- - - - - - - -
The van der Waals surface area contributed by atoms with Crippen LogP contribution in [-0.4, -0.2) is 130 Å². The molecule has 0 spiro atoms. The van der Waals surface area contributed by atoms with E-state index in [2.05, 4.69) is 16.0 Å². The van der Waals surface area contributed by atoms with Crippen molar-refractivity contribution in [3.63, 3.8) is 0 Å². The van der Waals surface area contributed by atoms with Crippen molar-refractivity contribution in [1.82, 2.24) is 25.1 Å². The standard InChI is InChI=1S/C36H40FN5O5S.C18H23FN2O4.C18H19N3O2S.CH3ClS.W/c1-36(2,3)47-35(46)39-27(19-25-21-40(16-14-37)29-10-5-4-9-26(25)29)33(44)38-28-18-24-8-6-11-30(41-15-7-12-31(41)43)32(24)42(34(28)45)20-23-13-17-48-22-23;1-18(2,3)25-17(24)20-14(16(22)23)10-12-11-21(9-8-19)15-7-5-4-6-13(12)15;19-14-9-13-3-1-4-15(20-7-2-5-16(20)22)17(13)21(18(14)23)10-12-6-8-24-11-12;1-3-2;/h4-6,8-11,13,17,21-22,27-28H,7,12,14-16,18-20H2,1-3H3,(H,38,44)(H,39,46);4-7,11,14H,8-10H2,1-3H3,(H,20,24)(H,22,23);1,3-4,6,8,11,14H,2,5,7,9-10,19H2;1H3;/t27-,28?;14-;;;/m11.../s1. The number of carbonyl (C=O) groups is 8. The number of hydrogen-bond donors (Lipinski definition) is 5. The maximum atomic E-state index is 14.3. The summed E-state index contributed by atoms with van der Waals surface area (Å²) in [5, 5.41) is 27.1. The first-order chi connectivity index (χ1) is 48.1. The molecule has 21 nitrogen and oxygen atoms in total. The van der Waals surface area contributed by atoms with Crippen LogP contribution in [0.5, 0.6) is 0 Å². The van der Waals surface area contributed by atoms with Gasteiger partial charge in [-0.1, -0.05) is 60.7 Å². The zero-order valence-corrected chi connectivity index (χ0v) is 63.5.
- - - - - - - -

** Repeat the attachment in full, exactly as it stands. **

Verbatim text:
The van der Waals surface area contributed by atoms with Crippen LogP contribution in [-0.4, -0.2) is 130 Å². The molecule has 0 spiro atoms. The van der Waals surface area contributed by atoms with E-state index in [2.05, 4.69) is 16.0 Å². The van der Waals surface area contributed by atoms with Crippen molar-refractivity contribution in [3.63, 3.8) is 0 Å². The van der Waals surface area contributed by atoms with Crippen molar-refractivity contribution in [1.82, 2.24) is 25.1 Å². The standard InChI is InChI=1S/C36H40FN5O5S.C18H23FN2O4.C18H19N3O2S.CH3ClS.W/c1-36(2,3)47-35(46)39-27(19-25-21-40(16-14-37)29-10-5-4-9-26(25)29)33(44)38-28-18-24-8-6-11-30(41-15-7-12-31(41)43)32(24)42(34(28)45)20-23-13-17-48-22-23;1-18(2,3)25-17(24)20-14(16(22)23)10-12-11-21(9-8-19)15-7-5-4-6-13(12)15;19-14-9-13-3-1-4-15(20-7-2-5-16(20)22)17(13)21(18(14)23)10-12-6-8-24-11-12;1-3-2;/h4-6,8-11,13,17,21-22,27-28H,7,12,14-16,18-20H2,1-3H3,(H,38,44)(H,39,46);4-7,11,14H,8-10H2,1-3H3,(H,20,24)(H,22,23);1,3-4,6,8,11,14H,2,5,7,9-10,19H2;1H3;/t27-,28?;14-;;;/m11.../s1. The number of carbonyl (C=O) groups is 8. The number of hydrogen-bond donors (Lipinski definition) is 5. The maximum atomic E-state index is 14.3. The summed E-state index contributed by atoms with van der Waals surface area (Å²) in [5, 5.41) is 27.1. The first-order chi connectivity index (χ1) is 48.1. The molecule has 21 nitrogen and oxygen atoms in total. The van der Waals surface area contributed by atoms with Crippen LogP contribution in [0.5, 0.6) is 0 Å². The van der Waals surface area contributed by atoms with Gasteiger partial charge in [-0.1, -0.05) is 60.7 Å². The zero-order valence-corrected chi connectivity index (χ0v) is 63.5.